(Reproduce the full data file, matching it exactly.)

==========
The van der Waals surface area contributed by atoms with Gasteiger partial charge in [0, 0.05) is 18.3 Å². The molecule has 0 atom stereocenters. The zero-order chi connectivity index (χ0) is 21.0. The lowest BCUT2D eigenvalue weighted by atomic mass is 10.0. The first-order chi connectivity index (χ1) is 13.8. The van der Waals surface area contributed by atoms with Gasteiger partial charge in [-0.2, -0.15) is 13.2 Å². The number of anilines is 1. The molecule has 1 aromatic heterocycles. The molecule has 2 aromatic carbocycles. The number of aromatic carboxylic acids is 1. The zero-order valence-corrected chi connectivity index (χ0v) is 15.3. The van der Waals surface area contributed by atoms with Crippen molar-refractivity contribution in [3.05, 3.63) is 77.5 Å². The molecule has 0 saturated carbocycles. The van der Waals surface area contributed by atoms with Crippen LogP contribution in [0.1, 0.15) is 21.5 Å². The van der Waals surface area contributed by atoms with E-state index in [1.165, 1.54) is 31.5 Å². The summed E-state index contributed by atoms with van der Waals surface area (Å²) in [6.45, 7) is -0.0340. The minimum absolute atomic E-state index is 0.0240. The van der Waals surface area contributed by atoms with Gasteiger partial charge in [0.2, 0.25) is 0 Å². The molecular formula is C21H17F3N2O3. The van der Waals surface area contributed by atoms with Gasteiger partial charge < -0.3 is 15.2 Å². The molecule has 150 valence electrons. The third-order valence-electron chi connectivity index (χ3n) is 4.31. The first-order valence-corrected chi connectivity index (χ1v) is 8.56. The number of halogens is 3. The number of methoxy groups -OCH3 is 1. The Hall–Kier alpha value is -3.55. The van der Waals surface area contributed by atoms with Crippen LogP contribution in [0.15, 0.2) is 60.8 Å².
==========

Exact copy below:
The van der Waals surface area contributed by atoms with Gasteiger partial charge in [0, 0.05) is 18.3 Å². The molecule has 0 atom stereocenters. The zero-order chi connectivity index (χ0) is 21.0. The lowest BCUT2D eigenvalue weighted by atomic mass is 10.0. The first-order chi connectivity index (χ1) is 13.8. The van der Waals surface area contributed by atoms with Gasteiger partial charge in [-0.2, -0.15) is 13.2 Å². The number of anilines is 1. The molecule has 1 aromatic heterocycles. The molecule has 2 aromatic carbocycles. The number of aromatic carboxylic acids is 1. The zero-order valence-corrected chi connectivity index (χ0v) is 15.3. The van der Waals surface area contributed by atoms with Crippen molar-refractivity contribution in [3.05, 3.63) is 77.5 Å². The molecule has 0 saturated carbocycles. The van der Waals surface area contributed by atoms with Crippen LogP contribution in [0.1, 0.15) is 21.5 Å². The van der Waals surface area contributed by atoms with E-state index in [1.165, 1.54) is 31.5 Å². The summed E-state index contributed by atoms with van der Waals surface area (Å²) in [6.45, 7) is -0.0340. The minimum absolute atomic E-state index is 0.0240. The van der Waals surface area contributed by atoms with Gasteiger partial charge in [0.2, 0.25) is 0 Å². The molecular formula is C21H17F3N2O3. The van der Waals surface area contributed by atoms with Gasteiger partial charge < -0.3 is 15.2 Å². The molecule has 150 valence electrons. The third-order valence-electron chi connectivity index (χ3n) is 4.31. The first-order valence-corrected chi connectivity index (χ1v) is 8.56. The number of halogens is 3. The number of methoxy groups -OCH3 is 1. The Hall–Kier alpha value is -3.55. The van der Waals surface area contributed by atoms with Crippen LogP contribution in [0.15, 0.2) is 60.8 Å².